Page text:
Deep_Europe Visa Department
A report by Kit Blake (1997) about the Deep_Europe workshop at Documenta X.
It's interesting when you meet somebody whose words you know but whose face you've never seen. In 'normal' encounters, you see someone, sense their personality, and perhaps probe their thinking. In a distributed community, you already know their thoughts, so when finally face to face you explore the person. It makes for a social scene.
The first Syndicate meeting took place during the Next 5 Minutes conference at V2 in Rotterdam in January 1996, with the inception of the supporting V2_East web site. Since then, the Syndicate has evolved its role from a parasitic function - meeting during other events and festivals - to an invited player in one of the satellite projects of the Documenta X. With the support of the Berlin Biennale, IfA Stuttgart, and APEXchanges, Hybrid WorkSpace is hosting the Syndicate's Deep Europe workshop. Documenta X provided a large space in the Orangerie, one of the Documenta buildings.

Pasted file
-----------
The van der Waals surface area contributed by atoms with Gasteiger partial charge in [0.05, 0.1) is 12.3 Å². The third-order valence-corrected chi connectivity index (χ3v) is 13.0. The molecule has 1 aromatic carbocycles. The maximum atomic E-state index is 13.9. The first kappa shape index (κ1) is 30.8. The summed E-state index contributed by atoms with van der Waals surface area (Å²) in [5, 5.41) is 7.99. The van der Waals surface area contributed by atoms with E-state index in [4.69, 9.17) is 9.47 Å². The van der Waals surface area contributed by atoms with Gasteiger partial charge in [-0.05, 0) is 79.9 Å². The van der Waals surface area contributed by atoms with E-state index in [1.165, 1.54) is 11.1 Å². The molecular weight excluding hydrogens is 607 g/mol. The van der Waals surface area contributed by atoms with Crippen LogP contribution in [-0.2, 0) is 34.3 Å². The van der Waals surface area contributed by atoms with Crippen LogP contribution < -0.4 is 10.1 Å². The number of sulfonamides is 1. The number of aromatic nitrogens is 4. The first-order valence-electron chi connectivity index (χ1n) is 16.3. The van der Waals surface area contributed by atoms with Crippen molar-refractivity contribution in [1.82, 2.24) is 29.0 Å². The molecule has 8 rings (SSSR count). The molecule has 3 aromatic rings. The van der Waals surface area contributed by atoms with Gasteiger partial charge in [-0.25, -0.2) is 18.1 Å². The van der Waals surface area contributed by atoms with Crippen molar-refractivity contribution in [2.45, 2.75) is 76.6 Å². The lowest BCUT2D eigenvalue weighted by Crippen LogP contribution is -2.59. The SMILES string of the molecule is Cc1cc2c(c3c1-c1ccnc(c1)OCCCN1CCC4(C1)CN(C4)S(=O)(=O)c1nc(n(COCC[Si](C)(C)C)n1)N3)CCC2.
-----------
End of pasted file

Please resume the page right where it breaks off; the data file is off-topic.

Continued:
The dX lasts all summer. Hybrid WorkSpace, steered by Thorsten and Geert (at least while I was there, there are many others involved), brings a continuous flow of people together in ten consecutive working groups for an ongoing dialog. There's a reasonable Internet link, never enough computers, and a flexible space with smart movable walls and stage platforms. The audience at dX is a bit of a load. They come into the space expecting to see art, and there isn't any. One sign read 'No art beyond this point'. There were so many questions that we finally selected one person to be the host each day and deal with the public. 'No, there won't be any art in here.' 'No, you can't go into the workshop.' 'Here's a schedule of today's activities, there's Romanian video at 15:00, a performance by Dimitry at 16:00,' and so on.